(I don’t know why we’ve seen a recent decline in the invocation rate for “reasonable expectation of privacy”; perhaps it has something to do with more cases being incorporated within Westlaw, perhaps something else.)

So, it looks like it took a little time–about a decade–for “reasonable expectation of privacy” to catch on as shorthand for the Katz approach. Either that, or the sorts of cases that courts heard changed over time, so as to present issues requiring resort to (or at least mention of) this test more often as the 1970s progressed. Either explanation is plausible, I suppose. One also wonders whether similar slow-burn patterns of diffusion exist in cases where a concurring opinion (in a non-Marks setting) becomes accepted as stating the governing rule.


Bumper Cars and Primary Assumption of the Risk: Nalwa v. Cedar Fair, LP (Part II of II)

This is the second of two posts discussing a case that will be argued before the California Supreme Court next month, Nalwa v. Cedar Fair, LP. The Nalwa case presents the issue of whether the doctrine of primary implied assumption of the risk (PIAoR) applies to shield the operator of a bumper-car ride from liability for accidents associated with head-on “bumps.” In this post, I’ll describe the legal backdrop for the PIAoR issue before the Nalwa court, and then discuss how the court might perceive the case.

1. Assumption of the Risk Hits a Fork in the Road

All current and former Torts students know about the hoary doctrine of assumption of the risk; members of the lay public also intuit its basic contours. In the past, the basic notion behind assumption of the risk was that, notwithstanding the existence of a duty of care owed by a defendant to the plaintiff, if the plaintiff voluntarily confronted a known risk created by the defendant, that plaintiff could not complain later on, when that risk manifested itself in a rather unpleasant way. Volenti non fit injuria, as Cardozo wrote in the most famous of all assumption of the risk cases, Murphy v. Steeplechase Amusement Co.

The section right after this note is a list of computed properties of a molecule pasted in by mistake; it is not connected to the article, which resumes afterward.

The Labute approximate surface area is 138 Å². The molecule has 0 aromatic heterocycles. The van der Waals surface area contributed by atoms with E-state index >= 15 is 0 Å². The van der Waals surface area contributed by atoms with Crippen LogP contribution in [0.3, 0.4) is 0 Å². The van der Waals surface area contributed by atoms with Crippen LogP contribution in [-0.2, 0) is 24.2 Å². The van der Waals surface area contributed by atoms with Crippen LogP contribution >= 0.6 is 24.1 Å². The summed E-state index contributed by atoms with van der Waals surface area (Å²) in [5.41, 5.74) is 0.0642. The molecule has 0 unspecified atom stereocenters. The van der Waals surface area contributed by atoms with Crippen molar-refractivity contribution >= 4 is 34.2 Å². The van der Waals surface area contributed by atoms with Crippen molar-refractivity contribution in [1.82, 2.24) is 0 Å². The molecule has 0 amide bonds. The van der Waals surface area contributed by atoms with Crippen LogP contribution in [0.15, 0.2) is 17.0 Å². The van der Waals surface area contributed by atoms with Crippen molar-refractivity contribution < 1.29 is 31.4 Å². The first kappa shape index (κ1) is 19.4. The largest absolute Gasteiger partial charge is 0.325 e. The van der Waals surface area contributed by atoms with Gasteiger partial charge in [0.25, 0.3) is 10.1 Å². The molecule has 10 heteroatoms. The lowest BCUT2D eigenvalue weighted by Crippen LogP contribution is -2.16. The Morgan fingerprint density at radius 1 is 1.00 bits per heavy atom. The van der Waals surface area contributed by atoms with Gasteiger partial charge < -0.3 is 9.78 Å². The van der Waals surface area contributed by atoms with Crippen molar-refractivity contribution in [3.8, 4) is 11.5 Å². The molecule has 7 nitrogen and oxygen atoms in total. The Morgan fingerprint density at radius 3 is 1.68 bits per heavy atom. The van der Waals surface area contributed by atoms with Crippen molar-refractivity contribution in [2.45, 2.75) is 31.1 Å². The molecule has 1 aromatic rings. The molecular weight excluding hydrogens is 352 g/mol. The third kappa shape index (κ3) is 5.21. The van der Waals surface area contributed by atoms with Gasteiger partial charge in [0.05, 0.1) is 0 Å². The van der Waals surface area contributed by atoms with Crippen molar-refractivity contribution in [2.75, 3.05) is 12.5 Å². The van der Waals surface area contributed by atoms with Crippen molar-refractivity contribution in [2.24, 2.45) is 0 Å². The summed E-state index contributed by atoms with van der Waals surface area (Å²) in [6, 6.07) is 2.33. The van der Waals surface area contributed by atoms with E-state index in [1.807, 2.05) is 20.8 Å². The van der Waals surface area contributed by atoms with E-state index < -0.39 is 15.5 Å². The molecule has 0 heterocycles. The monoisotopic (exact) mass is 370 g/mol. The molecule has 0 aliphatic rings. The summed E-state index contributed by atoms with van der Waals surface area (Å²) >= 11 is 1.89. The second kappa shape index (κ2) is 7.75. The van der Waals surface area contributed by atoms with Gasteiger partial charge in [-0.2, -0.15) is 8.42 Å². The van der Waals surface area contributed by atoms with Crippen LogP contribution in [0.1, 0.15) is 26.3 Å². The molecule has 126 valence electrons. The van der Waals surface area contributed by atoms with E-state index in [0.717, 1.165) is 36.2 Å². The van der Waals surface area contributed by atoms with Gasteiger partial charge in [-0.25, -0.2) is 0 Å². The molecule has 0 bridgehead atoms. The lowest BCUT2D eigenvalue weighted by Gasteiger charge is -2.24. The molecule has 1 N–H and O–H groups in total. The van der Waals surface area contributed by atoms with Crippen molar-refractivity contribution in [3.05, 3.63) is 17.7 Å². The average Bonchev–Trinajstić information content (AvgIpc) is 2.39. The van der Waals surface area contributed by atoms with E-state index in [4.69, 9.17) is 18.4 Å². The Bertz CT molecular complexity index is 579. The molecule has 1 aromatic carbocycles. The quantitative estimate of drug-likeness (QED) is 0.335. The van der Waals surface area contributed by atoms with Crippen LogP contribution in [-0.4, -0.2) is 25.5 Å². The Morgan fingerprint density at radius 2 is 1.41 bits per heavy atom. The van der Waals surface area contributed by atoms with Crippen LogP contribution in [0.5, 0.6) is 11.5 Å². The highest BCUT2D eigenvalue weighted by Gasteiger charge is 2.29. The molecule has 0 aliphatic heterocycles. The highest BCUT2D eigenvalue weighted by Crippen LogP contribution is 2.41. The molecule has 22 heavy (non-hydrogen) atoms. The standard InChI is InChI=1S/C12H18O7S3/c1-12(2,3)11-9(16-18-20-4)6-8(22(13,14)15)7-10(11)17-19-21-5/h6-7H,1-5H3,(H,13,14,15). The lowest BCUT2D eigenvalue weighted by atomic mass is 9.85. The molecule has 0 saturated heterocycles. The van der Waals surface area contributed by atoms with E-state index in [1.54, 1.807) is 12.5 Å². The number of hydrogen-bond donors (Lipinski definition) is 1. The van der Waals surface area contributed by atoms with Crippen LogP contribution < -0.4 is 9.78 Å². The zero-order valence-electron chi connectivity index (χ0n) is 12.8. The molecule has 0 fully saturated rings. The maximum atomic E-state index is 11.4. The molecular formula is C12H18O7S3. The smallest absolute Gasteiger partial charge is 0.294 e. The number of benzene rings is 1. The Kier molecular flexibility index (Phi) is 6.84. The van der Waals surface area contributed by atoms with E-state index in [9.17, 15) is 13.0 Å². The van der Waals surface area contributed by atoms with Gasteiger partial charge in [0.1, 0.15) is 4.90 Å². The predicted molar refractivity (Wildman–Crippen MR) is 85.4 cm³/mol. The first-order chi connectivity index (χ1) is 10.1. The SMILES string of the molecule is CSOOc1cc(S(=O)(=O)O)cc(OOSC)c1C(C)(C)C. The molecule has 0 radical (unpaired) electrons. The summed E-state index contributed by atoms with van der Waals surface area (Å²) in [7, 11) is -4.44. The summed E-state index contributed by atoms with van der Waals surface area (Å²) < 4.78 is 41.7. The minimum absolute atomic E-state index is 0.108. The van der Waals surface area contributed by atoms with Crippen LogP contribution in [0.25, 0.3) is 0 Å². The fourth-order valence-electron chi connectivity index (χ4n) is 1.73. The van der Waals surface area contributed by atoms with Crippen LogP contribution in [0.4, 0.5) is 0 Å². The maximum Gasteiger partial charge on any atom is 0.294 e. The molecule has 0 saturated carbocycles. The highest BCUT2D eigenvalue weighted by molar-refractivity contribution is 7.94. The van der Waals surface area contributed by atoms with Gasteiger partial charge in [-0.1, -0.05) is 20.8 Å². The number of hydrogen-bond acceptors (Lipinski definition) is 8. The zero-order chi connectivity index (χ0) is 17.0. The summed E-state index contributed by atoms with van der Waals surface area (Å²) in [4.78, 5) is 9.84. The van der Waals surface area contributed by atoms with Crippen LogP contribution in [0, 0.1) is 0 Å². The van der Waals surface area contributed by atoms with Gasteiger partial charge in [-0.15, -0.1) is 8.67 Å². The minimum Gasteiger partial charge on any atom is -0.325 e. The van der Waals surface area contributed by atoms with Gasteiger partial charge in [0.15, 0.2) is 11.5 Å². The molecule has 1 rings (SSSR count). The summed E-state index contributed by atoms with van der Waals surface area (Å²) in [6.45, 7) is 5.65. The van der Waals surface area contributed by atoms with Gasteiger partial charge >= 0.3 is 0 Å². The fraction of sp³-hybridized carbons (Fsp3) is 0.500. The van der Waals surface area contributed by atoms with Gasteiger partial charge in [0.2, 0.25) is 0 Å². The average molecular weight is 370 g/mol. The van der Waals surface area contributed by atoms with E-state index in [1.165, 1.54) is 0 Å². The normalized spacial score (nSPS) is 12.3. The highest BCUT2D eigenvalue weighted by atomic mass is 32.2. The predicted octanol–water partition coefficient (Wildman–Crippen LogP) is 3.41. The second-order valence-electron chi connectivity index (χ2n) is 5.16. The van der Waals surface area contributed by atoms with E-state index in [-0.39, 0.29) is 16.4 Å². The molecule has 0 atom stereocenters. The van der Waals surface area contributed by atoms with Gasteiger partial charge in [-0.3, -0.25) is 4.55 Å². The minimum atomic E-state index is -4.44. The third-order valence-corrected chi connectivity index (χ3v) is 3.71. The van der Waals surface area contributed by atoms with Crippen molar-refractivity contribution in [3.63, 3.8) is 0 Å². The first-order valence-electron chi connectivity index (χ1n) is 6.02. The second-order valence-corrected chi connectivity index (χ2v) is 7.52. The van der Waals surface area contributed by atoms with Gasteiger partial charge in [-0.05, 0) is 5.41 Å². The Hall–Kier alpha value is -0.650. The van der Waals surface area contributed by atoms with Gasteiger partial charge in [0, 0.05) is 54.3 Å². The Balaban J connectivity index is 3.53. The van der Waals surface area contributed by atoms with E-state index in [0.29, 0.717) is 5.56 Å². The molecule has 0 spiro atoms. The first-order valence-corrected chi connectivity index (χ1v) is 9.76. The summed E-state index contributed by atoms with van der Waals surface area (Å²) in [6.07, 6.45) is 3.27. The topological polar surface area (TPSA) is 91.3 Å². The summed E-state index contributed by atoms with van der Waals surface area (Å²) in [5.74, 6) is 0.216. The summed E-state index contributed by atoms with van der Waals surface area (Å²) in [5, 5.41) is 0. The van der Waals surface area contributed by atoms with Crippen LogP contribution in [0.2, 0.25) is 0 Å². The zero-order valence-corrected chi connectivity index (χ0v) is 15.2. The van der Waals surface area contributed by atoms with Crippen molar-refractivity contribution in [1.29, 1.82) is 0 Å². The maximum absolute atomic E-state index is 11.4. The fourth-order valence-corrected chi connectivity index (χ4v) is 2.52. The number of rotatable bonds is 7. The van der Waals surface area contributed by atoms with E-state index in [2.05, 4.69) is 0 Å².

The doctrine was moribund in California when, in 1992, when the California Supreme Court breathed new life into it—albeit in a somewhat different form than it previously had taken.

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Bumper Cars and Primary Assumption of the Risk: Nalwa v. Cedar Fair, LP (Part I of II)

Must an amusement-park operator take reasonable, or even utmost, precautions to protect patrons from injuries associated with bumper-car “bumps”? This past week, I met with the attorney for the plaintiff in an interesting assumption of the risk case that raises this issue, and will be argued before the California Supreme Court next month.

(Full disclosure: I offered the attorney my thoughts regarding the case, and accepted in return exactly what these thoughts are probably worth: nothing. OK, he did kindly agree to give an impromptu guest-lecture to my Torts class. Second full disclosure: you know my prior, short guest posts? This is the opposite of those. To spare readers—a little—I will divide this post into two segments.)

One of the issues presented in Nalwa v. Cedar Fair, LP concerns whether the doctrine of “primary implied assumption of the risk” (hereinafter PIAoR) applies to shield the operator of a California amusement park from liability for an injury that results from a bumper-car collision at the venue.  As I’ll discuss in my next post, the California Supreme Court may perceive this case as a one-off, and issue a ruling narrowly tailored toward bumper-car rides. On the other hand, particularly since the court has added two new members (Chief Justice Cantil-Sakauye and Associate Justice Liu) since its last big PIAoR case of this sort, it also might see the case as a good vehicle (rim shot) to clarify the blurry boundaries of PIAoR in California.